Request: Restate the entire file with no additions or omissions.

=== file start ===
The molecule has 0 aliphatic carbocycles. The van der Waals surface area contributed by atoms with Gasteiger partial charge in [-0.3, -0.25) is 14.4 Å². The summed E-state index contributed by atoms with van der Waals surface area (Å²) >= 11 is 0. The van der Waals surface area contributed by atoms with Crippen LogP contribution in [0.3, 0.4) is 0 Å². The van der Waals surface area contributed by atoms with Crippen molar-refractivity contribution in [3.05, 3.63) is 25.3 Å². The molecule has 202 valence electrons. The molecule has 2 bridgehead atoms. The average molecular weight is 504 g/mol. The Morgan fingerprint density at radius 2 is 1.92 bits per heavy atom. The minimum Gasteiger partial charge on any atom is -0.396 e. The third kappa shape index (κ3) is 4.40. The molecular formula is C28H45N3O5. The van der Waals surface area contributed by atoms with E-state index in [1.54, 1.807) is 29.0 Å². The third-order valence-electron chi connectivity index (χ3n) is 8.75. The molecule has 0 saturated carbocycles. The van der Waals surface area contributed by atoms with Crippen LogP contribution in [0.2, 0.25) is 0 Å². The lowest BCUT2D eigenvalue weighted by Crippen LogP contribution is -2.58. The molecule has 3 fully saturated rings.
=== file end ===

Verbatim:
The molecule has 0 aliphatic carbocycles. The van der Waals surface area contributed by atoms with Gasteiger partial charge in [-0.3, -0.25) is 14.4 Å². The summed E-state index contributed by atoms with van der Waals surface area (Å²) >= 11 is 0. The van der Waals surface area contributed by atoms with Crippen LogP contribution in [0.3, 0.4) is 0 Å². The van der Waals surface area contributed by atoms with Crippen molar-refractivity contribution in [3.05, 3.63) is 25.3 Å². The molecule has 202 valence electrons. The molecule has 2 bridgehead atoms. The average molecular weight is 504 g/mol. The Morgan fingerprint density at radius 2 is 1.92 bits per heavy atom. The minimum Gasteiger partial charge on any atom is -0.396 e. The third kappa shape index (κ3) is 4.40. The molecular formula is C28H45N3O5. The van der Waals surface area contributed by atoms with E-state index in [1.54, 1.807) is 29.0 Å². The third-order valence-electron chi connectivity index (χ3n) is 8.75. The molecule has 0 saturated carbocycles. The van der Waals surface area contributed by atoms with Crippen LogP contribution in [0.2, 0.25) is 0 Å². The lowest BCUT2D eigenvalue weighted by Crippen LogP contribution is -2.58. The molecule has 3 fully saturated rings.